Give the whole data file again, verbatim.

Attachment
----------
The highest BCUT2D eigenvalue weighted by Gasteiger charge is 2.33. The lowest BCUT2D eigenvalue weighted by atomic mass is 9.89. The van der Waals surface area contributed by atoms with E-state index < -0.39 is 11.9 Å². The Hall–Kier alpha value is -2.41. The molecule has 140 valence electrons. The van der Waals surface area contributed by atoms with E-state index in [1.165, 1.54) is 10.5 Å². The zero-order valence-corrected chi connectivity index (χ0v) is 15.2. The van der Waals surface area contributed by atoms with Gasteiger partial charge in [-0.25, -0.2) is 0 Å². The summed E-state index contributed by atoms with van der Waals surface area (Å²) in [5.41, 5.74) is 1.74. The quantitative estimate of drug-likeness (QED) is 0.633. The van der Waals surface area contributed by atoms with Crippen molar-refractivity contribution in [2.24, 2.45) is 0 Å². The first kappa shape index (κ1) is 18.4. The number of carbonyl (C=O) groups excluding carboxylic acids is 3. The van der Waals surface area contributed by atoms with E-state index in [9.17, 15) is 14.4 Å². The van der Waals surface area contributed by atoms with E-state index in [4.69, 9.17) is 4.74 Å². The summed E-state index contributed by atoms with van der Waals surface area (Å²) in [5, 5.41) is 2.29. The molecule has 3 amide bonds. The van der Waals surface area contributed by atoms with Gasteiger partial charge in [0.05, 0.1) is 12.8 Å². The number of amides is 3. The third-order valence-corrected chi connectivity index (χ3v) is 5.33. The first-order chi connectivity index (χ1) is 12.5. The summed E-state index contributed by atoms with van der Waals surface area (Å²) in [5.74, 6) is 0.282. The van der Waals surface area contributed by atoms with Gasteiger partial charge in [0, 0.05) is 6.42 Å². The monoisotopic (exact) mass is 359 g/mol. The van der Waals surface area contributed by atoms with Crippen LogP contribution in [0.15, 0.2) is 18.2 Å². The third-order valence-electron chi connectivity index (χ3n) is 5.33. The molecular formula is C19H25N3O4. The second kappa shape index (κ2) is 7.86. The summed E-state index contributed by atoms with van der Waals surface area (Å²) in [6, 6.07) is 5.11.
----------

The highest BCUT2D eigenvalue weighted by Gasteiger charge is 2.33. The lowest BCUT2D eigenvalue weighted by atomic mass is 9.89. The van der Waals surface area contributed by atoms with E-state index < -0.39 is 11.9 Å². The Hall–Kier alpha value is -2.41. The molecule has 140 valence electrons. The van der Waals surface area contributed by atoms with E-state index in [1.165, 1.54) is 10.5 Å². The zero-order valence-corrected chi connectivity index (χ0v) is 15.2. The van der Waals surface area contributed by atoms with Gasteiger partial charge in [-0.25, -0.2) is 0 Å². The summed E-state index contributed by atoms with van der Waals surface area (Å²) in [5.41, 5.74) is 1.74. The quantitative estimate of drug-likeness (QED) is 0.633. The van der Waals surface area contributed by atoms with Crippen molar-refractivity contribution in [2.24, 2.45) is 0 Å². The first kappa shape index (κ1) is 18.4. The number of carbonyl (C=O) groups excluding carboxylic acids is 3. The van der Waals surface area contributed by atoms with E-state index in [9.17, 15) is 14.4 Å². The van der Waals surface area contributed by atoms with E-state index in [4.69, 9.17) is 4.74 Å². The summed E-state index contributed by atoms with van der Waals surface area (Å²) in [5, 5.41) is 2.29. The molecule has 3 amide bonds. The van der Waals surface area contributed by atoms with Gasteiger partial charge in [0.05, 0.1) is 12.8 Å². The number of amides is 3. The third-order valence-corrected chi connectivity index (χ3v) is 5.33. The first-order chi connectivity index (χ1) is 12.5. The summed E-state index contributed by atoms with van der Waals surface area (Å²) in [5.74, 6) is 0.282. The van der Waals surface area contributed by atoms with Gasteiger partial charge in [0, 0.05) is 6.42 Å². The monoisotopic (exact) mass is 359 g/mol. The van der Waals surface area contributed by atoms with Crippen LogP contribution in [0.15, 0.2) is 18.2 Å². The third-order valence-electron chi connectivity index (χ3n) is 5.33. The molecular formula is C19H25N3O4. The second kappa shape index (κ2) is 7.86. The summed E-state index contributed by atoms with van der Waals surface area (Å²) in [6, 6.07) is 5.11.